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Manufactured by BioVendor

Procalcitonin Horse E. coli

  • Regulatory status:RUO
  • Type:Recombinant protein
  • Source:E. coli
  • Other names:PCT
  • Species:Horse
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Cat. No. Size Price

RD872582100 0.1 mg
PubMed Product Details
Technical Data


Recombinant protein


Total 122 AA. MW: 13.5 kDa (calculated). UniProtKB acc. no. Q9N0V5 (Ala26-Tyr140). C-terminal His-tag (6 extra AA). Protein identity confirmed by LC-MS/MS.

Amino Acid Sequence



E. coli


Purity as determined by densitometric image analysis: > 90 %


14 % SDS-PAGE separation of Horse Procalcitonin:

  1. M.W. marker – 14, 21, 31, 45, 66, 97 kDa
  2. Reduced and boiled sample, 2.5 μg/lane
  3. Non-reduced and non-boiled sample, 2.5 μg/lane


< 0.1 EU/µg


Filtered (0.4 μm) and lyophilized from 0.5 mg/ml solution in 20 mM Tris buffer, 200 mM NaCl, 5%w/v trehalose pH 7.5.


Add deionized water to prepare a working stock solution of approximately 0.5 mg/ml and let the lyophilized pellet dissolve completely. During subsequent work keep protein in salted buffer, pure protein can precipitate below 150mM salt.


Western blotting, ELISA


At ambient temperature. Upon receipt, store the product at the temperature recommended below.


Store lyophilized protein at -80°C. Lyophilized protein remains stable until the expiry date when stored at -80°C. Aliquot reconstituted protein to avoid repeated freezing/thawing cycles and store at -80°C for long term storage. Reconstituted protein can be stored at 4°C for a week.

Quality Control Test

BCA to determine quantity of the protein.

SDS PAGE to determine purity of the protein.

LAL to determine quantity of endotoxin.


This product is intended for research use only.


Research topic

Immune Response, Infection and Inflammation, Sepsis, COVID-19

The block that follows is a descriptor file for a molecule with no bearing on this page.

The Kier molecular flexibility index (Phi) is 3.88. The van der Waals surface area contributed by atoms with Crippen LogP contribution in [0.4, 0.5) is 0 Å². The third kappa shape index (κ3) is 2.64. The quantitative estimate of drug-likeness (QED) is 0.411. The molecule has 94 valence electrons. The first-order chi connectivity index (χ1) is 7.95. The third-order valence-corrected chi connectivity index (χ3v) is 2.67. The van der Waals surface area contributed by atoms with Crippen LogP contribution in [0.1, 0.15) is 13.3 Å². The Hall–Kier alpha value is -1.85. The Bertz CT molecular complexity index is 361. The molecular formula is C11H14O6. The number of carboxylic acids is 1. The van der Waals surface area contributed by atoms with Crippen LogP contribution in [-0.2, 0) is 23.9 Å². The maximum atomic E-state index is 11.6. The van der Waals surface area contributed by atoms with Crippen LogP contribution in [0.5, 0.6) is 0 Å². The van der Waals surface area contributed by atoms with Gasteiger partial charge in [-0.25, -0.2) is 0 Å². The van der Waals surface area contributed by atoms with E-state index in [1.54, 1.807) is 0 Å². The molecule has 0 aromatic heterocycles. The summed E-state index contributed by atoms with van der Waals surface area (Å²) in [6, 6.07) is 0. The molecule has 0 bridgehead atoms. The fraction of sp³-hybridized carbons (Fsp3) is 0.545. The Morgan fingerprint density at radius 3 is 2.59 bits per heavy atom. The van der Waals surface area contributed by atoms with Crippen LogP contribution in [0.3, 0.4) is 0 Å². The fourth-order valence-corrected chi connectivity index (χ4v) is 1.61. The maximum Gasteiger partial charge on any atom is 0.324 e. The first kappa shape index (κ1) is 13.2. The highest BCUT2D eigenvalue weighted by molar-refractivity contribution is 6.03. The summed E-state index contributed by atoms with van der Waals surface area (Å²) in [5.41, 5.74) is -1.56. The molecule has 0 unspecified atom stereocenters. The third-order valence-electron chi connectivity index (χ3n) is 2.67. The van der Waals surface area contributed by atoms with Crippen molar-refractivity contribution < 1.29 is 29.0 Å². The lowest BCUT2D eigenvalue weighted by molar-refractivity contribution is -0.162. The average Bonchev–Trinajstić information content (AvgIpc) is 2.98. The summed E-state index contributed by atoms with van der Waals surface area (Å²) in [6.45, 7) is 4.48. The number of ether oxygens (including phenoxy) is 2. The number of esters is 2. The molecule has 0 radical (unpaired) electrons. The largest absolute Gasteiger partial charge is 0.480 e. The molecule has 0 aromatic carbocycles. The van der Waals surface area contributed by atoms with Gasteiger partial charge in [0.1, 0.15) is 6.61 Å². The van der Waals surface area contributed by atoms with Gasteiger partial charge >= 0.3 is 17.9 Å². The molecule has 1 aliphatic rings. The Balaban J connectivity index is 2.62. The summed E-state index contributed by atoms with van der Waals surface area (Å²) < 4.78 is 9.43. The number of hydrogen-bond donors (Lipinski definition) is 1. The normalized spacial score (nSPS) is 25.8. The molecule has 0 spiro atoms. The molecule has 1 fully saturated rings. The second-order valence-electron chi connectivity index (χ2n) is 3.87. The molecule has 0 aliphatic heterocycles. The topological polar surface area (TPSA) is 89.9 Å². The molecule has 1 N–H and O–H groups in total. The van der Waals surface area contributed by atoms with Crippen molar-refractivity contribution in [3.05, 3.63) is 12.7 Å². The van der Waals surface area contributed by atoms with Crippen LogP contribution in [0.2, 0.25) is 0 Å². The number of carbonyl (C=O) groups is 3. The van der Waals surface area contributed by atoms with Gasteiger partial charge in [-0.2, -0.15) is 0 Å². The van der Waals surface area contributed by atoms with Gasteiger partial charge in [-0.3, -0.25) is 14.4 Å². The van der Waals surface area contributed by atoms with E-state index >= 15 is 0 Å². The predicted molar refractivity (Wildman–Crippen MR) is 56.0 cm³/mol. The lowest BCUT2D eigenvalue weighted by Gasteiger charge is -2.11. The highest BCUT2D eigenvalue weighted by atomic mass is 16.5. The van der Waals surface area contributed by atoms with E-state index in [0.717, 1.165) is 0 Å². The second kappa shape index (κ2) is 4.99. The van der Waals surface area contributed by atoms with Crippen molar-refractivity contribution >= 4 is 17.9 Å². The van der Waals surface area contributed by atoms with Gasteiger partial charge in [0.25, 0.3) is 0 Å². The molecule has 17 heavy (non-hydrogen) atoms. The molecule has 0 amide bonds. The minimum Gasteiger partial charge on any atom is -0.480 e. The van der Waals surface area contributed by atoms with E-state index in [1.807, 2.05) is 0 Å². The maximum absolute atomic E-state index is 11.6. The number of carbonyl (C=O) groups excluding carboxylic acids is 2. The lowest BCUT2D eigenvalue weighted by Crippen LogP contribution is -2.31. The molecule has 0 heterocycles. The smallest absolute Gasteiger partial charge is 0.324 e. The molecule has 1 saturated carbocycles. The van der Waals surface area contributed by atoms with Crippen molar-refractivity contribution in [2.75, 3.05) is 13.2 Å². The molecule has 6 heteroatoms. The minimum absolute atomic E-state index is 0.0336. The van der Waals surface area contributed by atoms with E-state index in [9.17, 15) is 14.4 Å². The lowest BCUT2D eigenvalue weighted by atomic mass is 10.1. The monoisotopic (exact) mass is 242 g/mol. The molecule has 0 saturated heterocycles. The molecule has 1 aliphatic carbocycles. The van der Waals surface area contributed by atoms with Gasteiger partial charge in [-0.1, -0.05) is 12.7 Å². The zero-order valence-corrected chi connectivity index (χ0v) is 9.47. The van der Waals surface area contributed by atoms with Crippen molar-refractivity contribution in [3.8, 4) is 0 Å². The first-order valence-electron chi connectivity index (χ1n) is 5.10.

Procalcitonin (PCT) the precursor of the hormone calcitonin is a 116 amino acid protein with a molecular mass of 13 kDa. It undergoes successive cleavages in the neuroendocrine cells of the thyroid to form three distinct molecules: calcitonin (32 amino acids); katacalcin (21 amino acids) and N-terminal fragment called aminoprocalcitonin (57 amino acids). Procalcitonin belongs to a group of related proteins including calcitonin gene-related peptides I and II, amylin, adrenomodulin and calcitonin (CAPA peptide family). Synthesis of procalcitonin is regulated gene CALC-1. Under normal metabolic conditions procalcitonin is present in the C-cells of the thyroid gland. The level of procalcitonin in the blood of healthy individuals is low. The risk of local bacterial infection occurs when the value of procalcitonin exceeds 0.25 ng/ml. The risk of systemic bacterial infection occurs when the value of procalcitonin exceeds 0.5 ng/ml. Bacterial lipopolysacharide (LPS) has been shown to be a potent inducer of procalcitonin release into systemic circulation. This release is not associated with an increase in calcitonin. Procalcitonin levels increase from 3 to 4 hours, peak at about 6 hours and then plateau for up to 24 hours. In contrast, C-reactive protein (CRP) levels rise between 12 and 18 hours after bacterial challenge. In blood serum, procalcitonin has a half-life of between 25 and 30 hours. A study showed that hepatocytes produce large amounts of procalcitonin following stimulation with TNF-α and IL-6. In acute pancreatitis, procalcitonin closely correlates with the development of pancreatic infections. Since procalcitonin has been reported to be increased in different non-septic conditions such as major trauma, acute respiratory distress syndrome, rejection after transplantation, cardiogenic shock, severe burns and heat-stroke, the discriminative power of procalcitonin could be hampered in these particular patient categories. A recent study concluded that children with bacterial pneumonia had significantly higher procalcitonin levels than those with a viral aetiology, but there was a significant degree of overlap. Procalcitonin has the greatest sensitivity and specificity for differentiating patients with SIRS from those with sepsis, when compared to IL-2, IL-6, IL-8, CRP and TNF-α. Today procalcitonin is considered to be one of the earliest and most specific markers of sepsis. Areas of investigation: Sepsis, Bacterial infection, Septic shock, Inflammation.